Presenting Gender: Changing Sex in Early-Modern Culture

By Chris Mounsey | Go to book overview

Enigmatic Gender in Delarivier
Manley's New Atalantis

RUTH HERMAN

WHEN THE SECOND VOLUME OF DELARIVIER MANLEY'S THE NEW Atalantis1 appeared in October 1709, it caused a sensation. It was perhaps to be expected that a Tory roman à clef that made risqué suggestions about the intimate affairs of the Whig ministers and their families would have made a stir. However, it is not immediately apparent why this text created such a furore. As one modern critic has remarked, it was "no worse" than other contemporary satire.2 It was, rather, the arrest of the author that was remarkable.3 In this essay I shall examine the idea that the Whig ministry's alarm at this text was not at the salacious gossip overtly retailed in Manley's "memoirs," but in the way that she embedded within this hackneyed scandal hints of a Whig culture tainted with male homosexuality. I shall demonstrate how these hints, targeted at a minister open to such suggestions, gave her free reign to illustrate Whig "perversion" of accepted male and female roles. I shall also suggest that Manley's complex scandal strategy, whereby she invented, altered, and subsequently re-gendered stories, enabled her to attack a vulnerable Whig ministry while remaining just within the boundaries of libel, and it is only by addressing this aspect of the text that we can understand New Atalantis's full political significance.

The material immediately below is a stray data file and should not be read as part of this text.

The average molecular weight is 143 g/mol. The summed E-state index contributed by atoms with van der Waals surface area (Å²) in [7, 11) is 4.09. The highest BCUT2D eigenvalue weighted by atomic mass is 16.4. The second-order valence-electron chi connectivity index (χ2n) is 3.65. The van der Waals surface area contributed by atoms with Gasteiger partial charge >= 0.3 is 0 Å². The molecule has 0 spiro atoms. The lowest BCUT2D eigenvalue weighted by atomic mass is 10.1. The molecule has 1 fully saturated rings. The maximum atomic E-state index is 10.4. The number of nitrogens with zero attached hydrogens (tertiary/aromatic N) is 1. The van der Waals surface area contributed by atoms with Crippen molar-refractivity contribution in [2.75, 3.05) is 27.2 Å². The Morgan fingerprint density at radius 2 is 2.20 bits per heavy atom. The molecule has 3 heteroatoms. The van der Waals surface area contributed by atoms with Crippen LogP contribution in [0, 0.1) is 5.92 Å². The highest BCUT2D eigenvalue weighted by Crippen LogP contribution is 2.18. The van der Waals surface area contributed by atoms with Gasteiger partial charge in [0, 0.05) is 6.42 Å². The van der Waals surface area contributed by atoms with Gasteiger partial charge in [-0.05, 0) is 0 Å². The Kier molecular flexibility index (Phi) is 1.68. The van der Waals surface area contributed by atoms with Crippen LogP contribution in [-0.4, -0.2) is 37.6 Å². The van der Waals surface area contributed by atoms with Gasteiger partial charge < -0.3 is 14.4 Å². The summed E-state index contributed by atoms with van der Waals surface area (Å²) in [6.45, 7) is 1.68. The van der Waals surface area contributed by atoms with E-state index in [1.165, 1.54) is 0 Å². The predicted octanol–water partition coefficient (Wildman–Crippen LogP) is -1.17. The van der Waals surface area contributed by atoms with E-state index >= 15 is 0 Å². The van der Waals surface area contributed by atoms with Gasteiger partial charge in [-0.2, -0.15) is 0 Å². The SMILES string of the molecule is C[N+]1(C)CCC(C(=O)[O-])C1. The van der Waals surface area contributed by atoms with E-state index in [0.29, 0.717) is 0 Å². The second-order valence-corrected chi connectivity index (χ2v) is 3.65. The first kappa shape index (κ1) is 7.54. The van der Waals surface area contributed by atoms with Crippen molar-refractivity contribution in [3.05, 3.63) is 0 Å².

Certainly the Earl of Sunderland, Secretary of State with responsibility for controlling sedition and libel, saw the text as dangerous. He wrote to his mother-in-law, Sarah Churchill, the Duchess of Marlborough, "I believe Mr. Manwaring "sic" has given you an account of the Lady, I have in Custody for the New Atlantis "sic" & of the noble worthy Persons, she corresponds with, I "verso" shall spoil their writing, at least for some time for I promise them, I will push it, as far as I can by law."4

It is curious that Sunderland took so much notice of New Atalantis. He seems to have been unconcerned at the other defamatory material circulating at the time, and there is no mention of any similar texts in his correspondence to Sarah Churchill at this date.5 If we turn briefly

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